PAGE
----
By: Emily Kellas
Rating: 9 out of 10
In celebration of the upcoming Academy awards, and in the spirit of Valentines Day this week I am taking a look at one of America’s most treasured romances, the 1977 Academy award Best Picture winner, Annie Hall. The film stars Diane Keaton, and Woody Allen, who pulls double duty as star and director. Annie Hall has arguably become Allen’s most memorable film, as well as, a love story that remains as relevant today as it was 34 years ago.
Annie Hall is the classic boy meets girl story with a few neurotic tweaks. Alvy Singer (Allen) is a New York City comedian who goes on a journey through his memory in order to figure out why his relationship with Annie Hall (Keaton) ended the way it did.
This film could have simply disappeared into the murky abyss of generic romantic comedies but something has kept it bobbing at the surface. Allen’s use of flashbacks, animation, as well as, breaking the proverbial “fourth wall” (talking directly to the camera or audience) creates a unique movie experience. Shot during the late 70’s Annie Hall captures the rapidly changing attitudes of love and sex that characterized the turbulent period in New York City. One of Allen’s strengths is shooting his beloved New York in a way that truly comes across the screen as beautifully eclectic, while at the same time intrinsically universal.
Those technical aspects aside, the film is refreshingly cynical about love and relationships while putting a humorous spin on it all. The on-screen chemistry between Allen and Keaton is oddly electric for a couple who share in each others awkward neurosis. The acting is superb as Allen reprises his now famous personae as the nervous, paranoid, at times whinny, New Yorker who somehow through humor and charm captivates the heart of a young attractive, usually somewhat eccentric woman. Diane Keaton’s performance as Annie Hall is, arguably, one of her best. Charming, beautiful, and at times self deprecating Keaton equals Allen in humor, and intelligence.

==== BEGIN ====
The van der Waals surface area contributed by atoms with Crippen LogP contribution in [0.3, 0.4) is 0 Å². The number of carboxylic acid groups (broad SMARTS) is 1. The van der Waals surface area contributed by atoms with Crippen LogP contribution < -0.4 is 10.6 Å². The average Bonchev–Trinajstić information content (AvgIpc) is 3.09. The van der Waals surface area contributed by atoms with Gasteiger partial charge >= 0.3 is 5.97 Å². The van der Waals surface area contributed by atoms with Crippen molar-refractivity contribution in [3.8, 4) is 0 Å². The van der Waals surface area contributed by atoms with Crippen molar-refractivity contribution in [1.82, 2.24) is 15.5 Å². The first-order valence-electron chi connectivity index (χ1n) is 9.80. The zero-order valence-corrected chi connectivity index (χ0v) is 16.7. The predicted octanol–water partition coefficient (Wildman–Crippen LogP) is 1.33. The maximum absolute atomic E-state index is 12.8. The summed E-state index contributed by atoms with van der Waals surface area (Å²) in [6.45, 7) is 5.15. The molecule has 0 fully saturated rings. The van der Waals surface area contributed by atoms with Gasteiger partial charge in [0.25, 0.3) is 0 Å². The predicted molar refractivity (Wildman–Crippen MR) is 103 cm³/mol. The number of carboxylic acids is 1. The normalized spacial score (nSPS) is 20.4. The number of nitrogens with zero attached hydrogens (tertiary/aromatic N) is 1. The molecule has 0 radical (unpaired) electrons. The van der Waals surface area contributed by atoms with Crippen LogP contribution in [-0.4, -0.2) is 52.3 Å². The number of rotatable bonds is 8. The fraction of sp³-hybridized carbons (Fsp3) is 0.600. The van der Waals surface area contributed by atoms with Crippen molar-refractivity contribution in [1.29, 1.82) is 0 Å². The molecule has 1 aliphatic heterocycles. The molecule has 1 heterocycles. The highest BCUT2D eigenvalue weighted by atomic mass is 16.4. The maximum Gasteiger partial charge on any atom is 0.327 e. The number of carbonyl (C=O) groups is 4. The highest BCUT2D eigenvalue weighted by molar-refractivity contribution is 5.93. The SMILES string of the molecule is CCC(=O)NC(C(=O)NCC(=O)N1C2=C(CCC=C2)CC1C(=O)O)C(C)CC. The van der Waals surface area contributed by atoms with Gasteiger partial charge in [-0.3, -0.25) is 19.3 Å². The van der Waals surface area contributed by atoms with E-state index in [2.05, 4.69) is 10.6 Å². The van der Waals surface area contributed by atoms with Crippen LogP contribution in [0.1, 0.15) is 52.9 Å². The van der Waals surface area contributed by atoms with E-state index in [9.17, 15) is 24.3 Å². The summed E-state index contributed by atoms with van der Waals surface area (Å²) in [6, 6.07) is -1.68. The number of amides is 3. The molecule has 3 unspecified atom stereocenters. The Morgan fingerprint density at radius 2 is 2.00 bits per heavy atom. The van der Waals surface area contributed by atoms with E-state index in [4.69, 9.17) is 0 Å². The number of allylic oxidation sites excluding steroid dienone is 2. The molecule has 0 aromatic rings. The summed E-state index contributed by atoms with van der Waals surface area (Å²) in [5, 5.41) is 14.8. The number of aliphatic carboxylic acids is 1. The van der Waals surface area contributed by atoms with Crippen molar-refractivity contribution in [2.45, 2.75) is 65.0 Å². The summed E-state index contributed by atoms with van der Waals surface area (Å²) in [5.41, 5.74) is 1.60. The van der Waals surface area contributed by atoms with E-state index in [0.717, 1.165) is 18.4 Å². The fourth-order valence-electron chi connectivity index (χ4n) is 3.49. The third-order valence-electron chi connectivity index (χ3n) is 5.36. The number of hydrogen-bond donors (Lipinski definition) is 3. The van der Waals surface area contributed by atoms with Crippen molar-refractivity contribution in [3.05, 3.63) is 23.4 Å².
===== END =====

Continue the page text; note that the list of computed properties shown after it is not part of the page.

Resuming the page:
With all of those wonderful elements combined and considered, perhaps the most intriguing feature of the film is its ending. Though I won’t give it away, the film manages to take the typical romantic comedy ending, change it, and leave the audience satisfied and coming back for more. If you are looking for a romance that is unlike any other, Annie Hall is a burst of fresh New York air, as it steps out of the romantic comedy box, and turns it on its head. In the grand tradition of “It Happened One Night” Annie Hall opened a new realm of romantic film, and continues to cynically give hope to both men and women still searching the world for their own odd love story.